Where can you put your money?

HOUSTON Financial experts tell me if you are not approaching retirement or already living off of your investments, ride it out. If you are about to retire, there are safe places for your money.

"In all my life, I have never seen anything like this," said Ginny Alden, who is already living off her investments.

The stock market drop is cutting into Alden's nest egg. Fortunately, Alden has a plan, thanks to her financial advisor.

"He called me up and said we need to move your money into a money market account right now and when the market starts to turn around, we can move it back into the market," she said.

Money market accounts are one way to protect your investments. Treasury bills are another. You can buy a T-bill through a financial planner.

So what is a T-bill?

"Short term, government bond, essentially what it is," said financial planner Darrell Pennington. "People are running to those. You see a lot of that on the news right now because it is safe."

But Pennington says those considering a secure investment should not dump everything into them because the returns can be less than one percent.

"Twenty-five percent or so to put into a very safe investment at this point to be able to draw from for the next year or two, again giving those stocks time to rebound," he said.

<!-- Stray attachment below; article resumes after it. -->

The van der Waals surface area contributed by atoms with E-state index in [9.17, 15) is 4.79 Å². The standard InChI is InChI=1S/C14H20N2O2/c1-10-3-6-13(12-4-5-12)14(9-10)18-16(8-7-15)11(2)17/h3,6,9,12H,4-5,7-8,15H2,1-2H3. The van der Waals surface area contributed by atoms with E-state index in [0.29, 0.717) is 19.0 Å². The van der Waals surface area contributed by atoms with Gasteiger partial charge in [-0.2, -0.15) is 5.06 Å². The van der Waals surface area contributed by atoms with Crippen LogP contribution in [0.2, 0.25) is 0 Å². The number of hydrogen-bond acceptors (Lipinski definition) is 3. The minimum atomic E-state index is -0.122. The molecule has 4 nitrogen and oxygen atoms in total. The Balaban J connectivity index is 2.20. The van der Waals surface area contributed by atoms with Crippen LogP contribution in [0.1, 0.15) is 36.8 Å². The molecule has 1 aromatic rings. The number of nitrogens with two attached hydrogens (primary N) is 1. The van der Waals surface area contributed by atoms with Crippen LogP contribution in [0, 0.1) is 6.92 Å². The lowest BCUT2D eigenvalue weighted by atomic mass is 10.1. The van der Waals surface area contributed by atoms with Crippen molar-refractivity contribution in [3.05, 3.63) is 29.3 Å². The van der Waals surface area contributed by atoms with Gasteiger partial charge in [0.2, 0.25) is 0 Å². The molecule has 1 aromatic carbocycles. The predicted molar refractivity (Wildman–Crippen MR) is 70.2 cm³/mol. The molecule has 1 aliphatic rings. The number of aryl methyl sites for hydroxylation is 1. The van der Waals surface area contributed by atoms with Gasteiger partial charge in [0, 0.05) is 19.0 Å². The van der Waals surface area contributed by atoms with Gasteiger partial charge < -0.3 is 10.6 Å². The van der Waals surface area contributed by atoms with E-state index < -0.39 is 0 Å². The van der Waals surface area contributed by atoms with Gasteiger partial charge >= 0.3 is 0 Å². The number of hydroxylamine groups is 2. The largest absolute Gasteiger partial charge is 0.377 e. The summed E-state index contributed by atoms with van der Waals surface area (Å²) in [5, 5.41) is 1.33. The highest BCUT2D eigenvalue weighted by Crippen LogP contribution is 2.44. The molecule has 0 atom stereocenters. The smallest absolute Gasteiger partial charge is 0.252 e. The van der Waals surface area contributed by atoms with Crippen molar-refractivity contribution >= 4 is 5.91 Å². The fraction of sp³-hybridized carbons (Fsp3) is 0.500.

Pennington says it could take one to five years for the market to come back fully, but historically it has in the past.

"There is no magic cure here," said Latha Ramchandu with the University of Houston department of finance. "There is not like this stock we can all go into because that is not going to happen."

Ramchand says those in or near retirement need to take at least a portion of their investment and place it into low risk tools.

"What's a safe investment? GE, for instance," said Ramchand. "Their one-year bonds are actually trading at yields that are close to 10 percent because that's a good company."

Though the market made a bit of a rebound on Tuesday, the experts we spoke with say a recession is coming and it may take a year or so before that's over.

The struggling economy also has more people selling off their gold jewelry across the country.

America's financial troubles coupled with gold trading near $880 per ounce are the reasons people have started looking to sell off heirlooms and other jewelry. The owner of a gold trading shop in Albuquerque says when the economy becomes unstable, the price of gold rises and that means more business for him. But he urges people not to sell.

"I always advise people if you don't need the money don't sell. But unfortunately we have a lot of people that need money for just gas," said gold seller David Castle.

Gold traders around the country report sales of all kinds of gold items including everything from class rings to earrings to gold teeth.

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